Without a doubt there will be those who object to our bringing the following quote from a particular “religious” Jew who is one of the biggest opponents to the renewal of the sacrifices in our generation.
During a special convention dealing with the Temple Mount, one of the participants who dons a yarmulke and carries with the title of “Rabbi”, made the following comment: “Must we inhale the smell of charred meat in order to manifest our religiousness?..”
And so, why must we bring the words of enemies of Judaism in our parsha commentary? Why give them a forum? Aren’t there things more holy todiscuss on this topic?
The answer is that in many ways, almost every Jew, including observant ones, possesses thoughts similar to the above, and it is this complete mindset which must be changed. What exactly do we mean? After 2,000 years of living without a Temple and without sacrifices, the mere idea of offering sacrifices (the bringing of an animal, slaughtering it with a knife, and bringing its flesh up to the fire on the altar for G-d), has been virtually forgotten. People have even begun to reject and mock the entire concept of animal sacrifices. After all, who does such things today?
For this reason, while it would never cross the lips of a believing Jew to cancel the service of the fire offerings, he also does not exhibit a great yearning to see the “religion” of Judaism return to the days when the offering of the sacrifices stood at their very center. He, too, can not help but think of all this as something that belongs to the Dark Ages.
I mean, between us, who really needs to see flocks of sheep and cattle being scorched on the Temple Mount? After all, serving G-d in the manner in which we have become accustomed includes davening, fasting and other such ritual. How can we suddenly serve G-d in such a crude and material way? Isn’t such practice more appropriate for such countries like India?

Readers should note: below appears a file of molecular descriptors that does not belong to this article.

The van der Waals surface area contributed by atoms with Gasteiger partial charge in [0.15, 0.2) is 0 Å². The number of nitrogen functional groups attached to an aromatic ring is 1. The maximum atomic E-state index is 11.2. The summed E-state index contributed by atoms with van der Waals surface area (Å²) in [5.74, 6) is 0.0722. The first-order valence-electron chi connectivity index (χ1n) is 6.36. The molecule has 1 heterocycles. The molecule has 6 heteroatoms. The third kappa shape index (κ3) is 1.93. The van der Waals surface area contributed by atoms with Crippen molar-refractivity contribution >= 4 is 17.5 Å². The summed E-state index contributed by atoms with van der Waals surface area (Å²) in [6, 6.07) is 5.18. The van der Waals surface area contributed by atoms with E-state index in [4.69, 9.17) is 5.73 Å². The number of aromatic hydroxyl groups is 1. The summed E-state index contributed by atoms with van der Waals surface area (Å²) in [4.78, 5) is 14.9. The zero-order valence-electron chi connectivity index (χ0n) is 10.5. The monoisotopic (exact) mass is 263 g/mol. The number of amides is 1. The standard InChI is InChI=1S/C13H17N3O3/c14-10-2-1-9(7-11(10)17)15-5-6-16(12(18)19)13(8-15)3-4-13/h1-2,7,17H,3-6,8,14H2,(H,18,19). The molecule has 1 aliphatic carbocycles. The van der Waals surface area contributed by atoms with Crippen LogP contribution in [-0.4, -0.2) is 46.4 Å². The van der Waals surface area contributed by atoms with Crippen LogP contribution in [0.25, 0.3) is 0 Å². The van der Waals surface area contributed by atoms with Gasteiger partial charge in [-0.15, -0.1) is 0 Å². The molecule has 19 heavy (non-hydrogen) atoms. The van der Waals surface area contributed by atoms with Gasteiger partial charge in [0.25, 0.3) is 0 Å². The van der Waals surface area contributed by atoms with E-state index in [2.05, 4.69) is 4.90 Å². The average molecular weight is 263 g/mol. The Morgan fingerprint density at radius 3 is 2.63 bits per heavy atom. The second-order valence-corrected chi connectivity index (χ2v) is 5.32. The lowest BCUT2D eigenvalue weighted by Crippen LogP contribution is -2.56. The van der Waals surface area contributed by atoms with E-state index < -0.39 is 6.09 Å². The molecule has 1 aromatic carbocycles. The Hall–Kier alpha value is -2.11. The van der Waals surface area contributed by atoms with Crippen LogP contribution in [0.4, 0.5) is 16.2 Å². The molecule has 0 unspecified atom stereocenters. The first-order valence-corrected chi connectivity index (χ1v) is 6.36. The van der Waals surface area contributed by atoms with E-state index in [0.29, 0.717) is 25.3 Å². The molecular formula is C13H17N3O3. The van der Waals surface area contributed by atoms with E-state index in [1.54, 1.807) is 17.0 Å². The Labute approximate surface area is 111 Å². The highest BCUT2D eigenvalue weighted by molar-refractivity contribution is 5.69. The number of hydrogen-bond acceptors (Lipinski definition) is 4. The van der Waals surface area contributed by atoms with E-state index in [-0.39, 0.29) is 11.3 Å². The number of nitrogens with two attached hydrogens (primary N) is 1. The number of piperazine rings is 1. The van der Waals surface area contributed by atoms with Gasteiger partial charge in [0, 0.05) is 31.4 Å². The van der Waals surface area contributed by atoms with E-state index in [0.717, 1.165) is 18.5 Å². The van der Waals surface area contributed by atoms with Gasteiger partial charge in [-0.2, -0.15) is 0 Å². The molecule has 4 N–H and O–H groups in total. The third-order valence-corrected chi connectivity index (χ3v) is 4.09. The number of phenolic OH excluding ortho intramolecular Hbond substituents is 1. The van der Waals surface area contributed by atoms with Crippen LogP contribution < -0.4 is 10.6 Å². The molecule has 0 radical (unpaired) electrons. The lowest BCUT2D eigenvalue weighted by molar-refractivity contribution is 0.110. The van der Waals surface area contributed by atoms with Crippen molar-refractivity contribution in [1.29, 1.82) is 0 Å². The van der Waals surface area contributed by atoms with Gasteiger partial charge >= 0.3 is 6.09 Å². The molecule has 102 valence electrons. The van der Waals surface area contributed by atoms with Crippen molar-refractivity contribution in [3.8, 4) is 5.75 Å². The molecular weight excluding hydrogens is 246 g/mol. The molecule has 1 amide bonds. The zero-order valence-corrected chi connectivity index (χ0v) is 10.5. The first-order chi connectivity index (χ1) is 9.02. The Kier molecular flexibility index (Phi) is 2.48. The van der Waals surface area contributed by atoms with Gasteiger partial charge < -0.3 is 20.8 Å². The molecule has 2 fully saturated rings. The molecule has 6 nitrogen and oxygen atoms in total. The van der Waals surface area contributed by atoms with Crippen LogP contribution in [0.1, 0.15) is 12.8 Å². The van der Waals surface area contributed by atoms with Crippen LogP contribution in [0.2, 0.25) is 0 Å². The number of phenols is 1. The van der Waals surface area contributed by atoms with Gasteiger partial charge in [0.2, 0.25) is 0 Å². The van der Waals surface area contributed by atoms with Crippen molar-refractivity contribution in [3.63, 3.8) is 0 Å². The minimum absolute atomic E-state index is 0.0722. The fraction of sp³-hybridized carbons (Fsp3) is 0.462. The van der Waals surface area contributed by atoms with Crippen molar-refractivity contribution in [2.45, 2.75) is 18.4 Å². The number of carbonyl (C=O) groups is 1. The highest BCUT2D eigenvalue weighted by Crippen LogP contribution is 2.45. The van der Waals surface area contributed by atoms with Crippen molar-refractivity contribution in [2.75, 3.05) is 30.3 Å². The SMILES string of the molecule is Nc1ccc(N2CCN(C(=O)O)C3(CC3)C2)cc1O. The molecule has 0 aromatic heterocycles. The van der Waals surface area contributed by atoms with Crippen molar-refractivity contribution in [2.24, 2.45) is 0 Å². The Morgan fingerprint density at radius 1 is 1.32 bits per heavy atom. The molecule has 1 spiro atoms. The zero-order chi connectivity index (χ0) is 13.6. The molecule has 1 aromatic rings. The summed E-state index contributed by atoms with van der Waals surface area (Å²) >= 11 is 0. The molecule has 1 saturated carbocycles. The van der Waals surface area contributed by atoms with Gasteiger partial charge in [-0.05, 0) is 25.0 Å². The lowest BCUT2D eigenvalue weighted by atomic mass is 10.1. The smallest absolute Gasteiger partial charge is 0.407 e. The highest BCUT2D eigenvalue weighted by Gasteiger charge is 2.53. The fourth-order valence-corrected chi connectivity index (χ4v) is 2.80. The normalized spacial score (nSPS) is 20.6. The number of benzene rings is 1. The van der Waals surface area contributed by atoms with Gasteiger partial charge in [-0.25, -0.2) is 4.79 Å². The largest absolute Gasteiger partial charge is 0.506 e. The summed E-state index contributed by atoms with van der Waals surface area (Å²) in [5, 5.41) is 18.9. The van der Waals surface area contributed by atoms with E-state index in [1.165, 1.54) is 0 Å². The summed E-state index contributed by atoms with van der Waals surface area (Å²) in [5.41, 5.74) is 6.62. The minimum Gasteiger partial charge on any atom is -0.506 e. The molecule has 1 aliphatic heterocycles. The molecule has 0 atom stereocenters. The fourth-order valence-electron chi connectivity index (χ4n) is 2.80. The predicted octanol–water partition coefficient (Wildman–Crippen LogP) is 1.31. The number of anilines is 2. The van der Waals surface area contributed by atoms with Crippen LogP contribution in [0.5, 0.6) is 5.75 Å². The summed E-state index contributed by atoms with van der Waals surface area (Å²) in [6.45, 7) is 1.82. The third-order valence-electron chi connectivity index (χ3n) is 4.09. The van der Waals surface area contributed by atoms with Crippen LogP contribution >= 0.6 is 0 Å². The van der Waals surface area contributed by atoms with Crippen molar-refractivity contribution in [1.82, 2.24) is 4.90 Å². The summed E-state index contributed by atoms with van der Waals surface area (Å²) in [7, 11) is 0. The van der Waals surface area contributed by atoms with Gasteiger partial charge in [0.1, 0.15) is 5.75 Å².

But the fact is, clearly, that the way to get close to G-d is the way that G-d Himself told us to; not the way it appears through our very mortal and limited eyes. And G-d set down that the way to serve Him (nu, what can you do?), is to take an unblemished animal and offer it on the altar in the place which G-d chose, on the Temple Mount, as we contemplate how it is really WE who deserve to be slaughtered for our sin. This process nullifies our egos, and actualizes in a very concrete way the severity of our sin and the punishment we deserve, thereby enabling us to reach higher levels of spirituality. Prayer? Fasts? Of course! But only as something to supplement the sacrifices.
Our words are not directed towards that same clown we quoted earlier. Our words are directed at you, the reader, who perhaps mistakenly underestimated the vital importance of the service of the sacrifices and the critical need to restore it.
Know and remember! For 2,000 years, all our prayers have been for the return of our Temple and for the renewal of the sacrifices, as we say in the Amida prayer three times each day, “Restore the service to the Holy of Holies of your Temple. Speedily accept the fire offerings of Israel…”
Do not dare think that today we have “progressed”, and already “passed that stage”. Such thoughts eliminate a very hefty portion of the 613 Mitzvot, and one who would consider canceling even one of them is guilty of heresy.
Let us not be counted among those “moderdox” Jews who attempt to create G-d in their own image. Let us be true Torah Jews who accept all of G-d’s laws regardless of how it may jive with some western concepts which may have diluted our ability to understand and practice authentic Judaism.